High Carb Low Fat – Day 6

Fasting blood sugar this morning: 135.

Well, hm…

This morning I had a message waiting for me from a friend who read yesterdays blog post, in which I commented that I was having hot flashes since increasing my thrice-daily dose of niacinamide from 100mg to 250mg.  She informed me that niacinamide shouldn’t cause a “flushing” response and that what I was experiencing was likely a stress response.  Niacinamide inhibits the release of free fatty acids from the cells, allowing the body to gradually detoxify itself of stored polyunsaturated fats. Ray Peat says this is a good thing.  Well, if there are fewer fatty acids released into the bloodstream, you need enough fuel in the form of food (specifically, sugar) or the body turns on stress hormones (adrenaline and cortisol) to break down proteins/muscle for fuel.  In other words, if you’re going to take large doses of niacinamide, you better be eating a lot of sugar – and you probably need to be able to store it well to be used throughout the day.  I guess my 2:1 ratio of carbs to protein wasn’t enough.

This explains my still-high fasting blood sugar, despite eating low fat for 5 days now.  Stress hormones are turning on and staying high overnight because my body is out of fuel.

Well, I got this information this morning, and set about to eat lots and lots of sugar today to see if I could turn off the hot-flash stress response.  But today, despite eating 100 grams of sugar more than usual, I continued to have the hot flashes.  So maybe my body isn’t storing glucose effectively yet.  Maybe my current physiological state can’t handle that much niacinamide without invoking a stress response.  So tomorrow it’s back to 100mg 3x a day.  I felt fine on that dose.  I predict my fasting blood sugar will be under 120 again within 2 days.

Here were my macros today:

crono

And my nutrient breakdown:

nutrients

The nutrients look a whole lot like they did yesterday.  Actually, that’s how they look just about every day.  Almost enough folate and potassium, short on manganese, and everything else looking good.  I checked into sources of manganese – looks like spinach is a good source.  Other than that, there’s nuts, fish, and a bunch of other things that are high in PUFAs.  I’ll make spinach tomorrow.

13 thoughts on “High Carb Low Fat – Day 6

  1. Hi there. Sorry to leave you hanging. My 9 year old had a stomach bug and my 2 year old is….well, 2. 🙂

    http://www.westonaprice.org/health-issues/nonalcoholic-fatty-liver-disease

    So, in the post above, Masterjohn discusses the prevalence of fatty liver, (experienced by about 1 in 3 Americans) especially among people who are diabetic/insulin resistant, and how it’s one of the very best predictors of cardiovascular disease. He claims that obesity/metabolic syndrome is a better indicator of fatty liver than liver enzymes, which tend to be normal in people with fatty livers. He also talks about how the liver will export fat into the blood if provided with the nutrients it needs to metabolize it, such as choline.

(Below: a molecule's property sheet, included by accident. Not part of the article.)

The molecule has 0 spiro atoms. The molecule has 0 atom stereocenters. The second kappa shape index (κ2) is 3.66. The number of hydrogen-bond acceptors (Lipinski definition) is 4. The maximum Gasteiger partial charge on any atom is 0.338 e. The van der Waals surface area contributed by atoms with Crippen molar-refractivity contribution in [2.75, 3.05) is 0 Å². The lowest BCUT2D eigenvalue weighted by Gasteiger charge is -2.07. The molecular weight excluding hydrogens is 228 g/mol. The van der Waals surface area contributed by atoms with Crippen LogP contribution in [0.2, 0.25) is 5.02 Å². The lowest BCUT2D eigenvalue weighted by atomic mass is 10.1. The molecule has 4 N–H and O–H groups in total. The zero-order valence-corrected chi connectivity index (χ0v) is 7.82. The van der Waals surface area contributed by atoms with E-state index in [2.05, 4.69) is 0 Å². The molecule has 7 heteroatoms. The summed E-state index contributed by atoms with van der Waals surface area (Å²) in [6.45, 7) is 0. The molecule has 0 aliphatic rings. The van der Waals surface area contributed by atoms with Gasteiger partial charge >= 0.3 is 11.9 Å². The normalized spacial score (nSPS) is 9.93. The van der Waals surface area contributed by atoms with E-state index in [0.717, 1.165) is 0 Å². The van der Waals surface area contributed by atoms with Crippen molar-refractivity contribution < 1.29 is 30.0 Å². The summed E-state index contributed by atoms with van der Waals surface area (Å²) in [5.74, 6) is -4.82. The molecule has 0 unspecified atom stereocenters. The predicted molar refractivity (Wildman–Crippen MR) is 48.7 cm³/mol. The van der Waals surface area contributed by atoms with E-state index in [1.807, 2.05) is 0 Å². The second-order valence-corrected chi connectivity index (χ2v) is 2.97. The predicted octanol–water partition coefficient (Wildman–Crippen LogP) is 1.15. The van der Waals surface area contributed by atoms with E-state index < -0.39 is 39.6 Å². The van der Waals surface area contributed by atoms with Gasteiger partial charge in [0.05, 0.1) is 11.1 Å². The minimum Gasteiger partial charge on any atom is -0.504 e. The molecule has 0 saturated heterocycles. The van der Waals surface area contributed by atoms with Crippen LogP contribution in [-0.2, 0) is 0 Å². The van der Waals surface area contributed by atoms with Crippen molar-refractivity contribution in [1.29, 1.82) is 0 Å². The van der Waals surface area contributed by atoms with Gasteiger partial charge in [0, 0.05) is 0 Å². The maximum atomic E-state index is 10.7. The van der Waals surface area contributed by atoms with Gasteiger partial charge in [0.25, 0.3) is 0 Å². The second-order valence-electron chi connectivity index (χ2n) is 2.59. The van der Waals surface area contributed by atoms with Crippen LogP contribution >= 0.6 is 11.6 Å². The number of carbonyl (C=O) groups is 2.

In the podcast below, he talks about how one’s blood lipids might go up while one is losing weight on a more nutrient-dense diet that contains abundant choline/folate, again because the liver is able to metabolize it’s fat and export it into the blood stream. He stresses that blood lipid testing is only an accurate indicator of what is going on in the body after weight has been stabilized.

    http://chriskresser.com/chris-masterjohn-on-cholesterol-and-heart-disease-part-3

    Anyway, he’s got lots of articles that deal with this topic, but a consistent theme is that people who are dealing with insulin resistance can generally be assumed to have fatty liver, and that fatty liver is avoided and resolved in the context of a nutrient dense (especially choline-rich) diet.

    So essentially, I think that if your blood sugar is improving and you are consistently losing weight, you are on the right track, and that your blood lipids are not going to tell you much about how the experiment is going in real time.

    A few months after my 2 year old was born, I was at my heaviest weight ever, despite the fact that I was restricting calories more than ever. I recall having a hardened/engorged stomach. Even after I had lost about 20 pounds, I remember being frustrated that that hardness didn’t go away. And then almost suddenly, over the course of the next couple of pounds, I noticed that there was an extreme softening of my stomach. My stomach still had fat, but it seemed like it was the subcutaneous/”feminine” version, rather than the visceral fat that we tend to associate with men’s apple shapes. My restricted diet had evolved to be more nutrient dense and heavy in eggs/greens, and I now suspect that my liver had suddenly let go of it’s fat. Unfortunately, I have no labs to prove that, but I wonder if you are experiencing any softening around your abdominal area?